That's were the E@H client steps in.

I hope I didn't misrepresent anything too much (not being a physicist).

CU
Bikeman

Ver Greeneyes
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I remember reading about

I remember reading about Wavelet analysis once - the paper mentioned that where harmonic analysis is insensitive to time-specific (rather than frequency-specific) features, wavelets can capture both elements. If the noise, or even the GWs themselves aren't purely harmonic, do you think a wavelet analysis could do a better job than an FFT? In the paper, they gave the example of filtering out weak earthquake signals from many months of noisy background signal - the result was impressive. I think it's also a matter of how well you understand the signal though, as wavelets allow you to choose any shape of wave(let) you want. Using the results is still based on binning, so you'd have to know what to try and filter out! (unfortunately, the technical details of the paper went over my head - even though it was called 'Wavelet theory for kids'! Some kids, those..)

Bikeman (Heinz-Bernd Eggenstein)
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RE: I remember reading

Message 97153 in response to message 97152

Quote:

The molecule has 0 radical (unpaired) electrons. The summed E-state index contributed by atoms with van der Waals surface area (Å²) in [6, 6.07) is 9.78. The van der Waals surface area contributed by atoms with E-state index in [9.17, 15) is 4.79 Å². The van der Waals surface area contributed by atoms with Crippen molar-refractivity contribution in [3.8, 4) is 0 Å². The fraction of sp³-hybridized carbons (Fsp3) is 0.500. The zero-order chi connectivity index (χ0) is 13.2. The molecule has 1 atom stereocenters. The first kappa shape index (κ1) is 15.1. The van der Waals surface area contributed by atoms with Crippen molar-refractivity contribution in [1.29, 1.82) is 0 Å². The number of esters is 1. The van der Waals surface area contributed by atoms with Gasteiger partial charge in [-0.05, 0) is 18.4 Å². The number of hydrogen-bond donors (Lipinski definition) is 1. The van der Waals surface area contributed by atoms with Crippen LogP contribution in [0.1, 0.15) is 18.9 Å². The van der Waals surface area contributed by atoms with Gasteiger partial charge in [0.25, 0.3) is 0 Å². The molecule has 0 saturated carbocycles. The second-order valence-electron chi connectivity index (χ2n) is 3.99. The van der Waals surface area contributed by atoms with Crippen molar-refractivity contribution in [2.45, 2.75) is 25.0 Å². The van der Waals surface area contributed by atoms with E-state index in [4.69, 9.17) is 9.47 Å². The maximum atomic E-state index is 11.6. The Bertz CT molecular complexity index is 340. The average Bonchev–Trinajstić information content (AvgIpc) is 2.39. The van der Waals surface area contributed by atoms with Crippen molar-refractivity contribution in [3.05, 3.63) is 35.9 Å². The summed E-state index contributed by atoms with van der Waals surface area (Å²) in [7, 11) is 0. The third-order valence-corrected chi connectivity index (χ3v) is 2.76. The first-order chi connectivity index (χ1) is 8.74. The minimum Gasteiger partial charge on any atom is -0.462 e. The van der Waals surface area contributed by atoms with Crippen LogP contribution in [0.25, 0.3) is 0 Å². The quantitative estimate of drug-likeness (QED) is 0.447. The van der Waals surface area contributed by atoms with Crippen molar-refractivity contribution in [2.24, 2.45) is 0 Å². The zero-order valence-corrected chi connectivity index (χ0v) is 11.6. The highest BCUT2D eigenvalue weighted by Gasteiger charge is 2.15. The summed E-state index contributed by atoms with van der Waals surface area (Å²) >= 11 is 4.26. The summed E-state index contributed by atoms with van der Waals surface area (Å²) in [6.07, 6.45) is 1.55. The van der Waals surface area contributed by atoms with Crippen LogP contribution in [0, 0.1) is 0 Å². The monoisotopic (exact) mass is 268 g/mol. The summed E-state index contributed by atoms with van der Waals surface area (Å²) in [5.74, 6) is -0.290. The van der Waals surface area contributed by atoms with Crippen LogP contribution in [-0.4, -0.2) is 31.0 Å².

I remember reading about Wavelet analysis once - the paper mentioned that where harmonic analysis is insensitive to time-specific (rather than frequency-specific) features, wavelets can capture both elements. If the noise, or even the GWs themselves aren't purely harmonic, do you think a wavelet analysis could do a better job than an FFT? In the paper, they gave the example of filtering out weak earthquake signals from many months of noisy background signal - the result was impressive. I think it's also a matter of how well you understand the signal though, as wavelets allow you to choose any shape of wave(let) you want. Using the results is still based on binning, so you'd have to know what to try and filter out! (unfortunately, the technical details of the paper went over my head - even though it was called 'Wavelet theory for kids'! Some kids, those..)